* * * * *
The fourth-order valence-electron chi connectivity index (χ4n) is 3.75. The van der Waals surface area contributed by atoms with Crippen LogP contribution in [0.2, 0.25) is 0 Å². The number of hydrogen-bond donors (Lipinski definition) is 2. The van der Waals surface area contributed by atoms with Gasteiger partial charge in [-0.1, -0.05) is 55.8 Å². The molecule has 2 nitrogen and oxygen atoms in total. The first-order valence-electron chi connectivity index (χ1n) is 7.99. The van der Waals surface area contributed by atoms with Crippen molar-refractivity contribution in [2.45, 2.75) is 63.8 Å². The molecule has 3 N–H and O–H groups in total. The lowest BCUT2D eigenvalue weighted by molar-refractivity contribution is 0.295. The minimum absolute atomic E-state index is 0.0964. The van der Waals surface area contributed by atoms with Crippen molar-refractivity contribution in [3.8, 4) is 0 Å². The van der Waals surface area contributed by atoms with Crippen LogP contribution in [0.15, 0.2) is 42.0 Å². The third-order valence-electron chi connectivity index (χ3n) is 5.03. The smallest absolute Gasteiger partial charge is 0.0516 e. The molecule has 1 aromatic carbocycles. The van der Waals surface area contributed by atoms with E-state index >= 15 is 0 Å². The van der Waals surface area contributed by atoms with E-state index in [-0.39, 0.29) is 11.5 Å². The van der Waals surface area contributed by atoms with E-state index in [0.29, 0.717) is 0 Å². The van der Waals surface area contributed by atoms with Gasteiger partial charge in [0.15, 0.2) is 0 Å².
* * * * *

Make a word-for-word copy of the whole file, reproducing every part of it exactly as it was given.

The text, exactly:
The fourth-order valence-electron chi connectivity index (χ4n) is 3.75. The van der Waals surface area contributed by atoms with Crippen LogP contribution in [0.2, 0.25) is 0 Å². The number of hydrogen-bond donors (Lipinski definition) is 2. The van der Waals surface area contributed by atoms with Gasteiger partial charge in [-0.1, -0.05) is 55.8 Å². The molecule has 2 nitrogen and oxygen atoms in total. The first-order valence-electron chi connectivity index (χ1n) is 7.99. The van der Waals surface area contributed by atoms with Crippen molar-refractivity contribution in [2.45, 2.75) is 63.8 Å². The molecule has 3 N–H and O–H groups in total. The lowest BCUT2D eigenvalue weighted by molar-refractivity contribution is 0.295. The minimum absolute atomic E-state index is 0.0964. The van der Waals surface area contributed by atoms with Crippen molar-refractivity contribution in [3.8, 4) is 0 Å². The van der Waals surface area contributed by atoms with Crippen LogP contribution in [0.15, 0.2) is 42.0 Å². The third-order valence-electron chi connectivity index (χ3n) is 5.03. The smallest absolute Gasteiger partial charge is 0.0516 e. The molecule has 1 aromatic carbocycles. The van der Waals surface area contributed by atoms with E-state index >= 15 is 0 Å². The van der Waals surface area contributed by atoms with E-state index in [-0.39, 0.29) is 11.5 Å². The van der Waals surface area contributed by atoms with E-state index in [0.29, 0.717) is 0 Å². The van der Waals surface area contributed by atoms with Gasteiger partial charge in [0.15, 0.2) is 0 Å².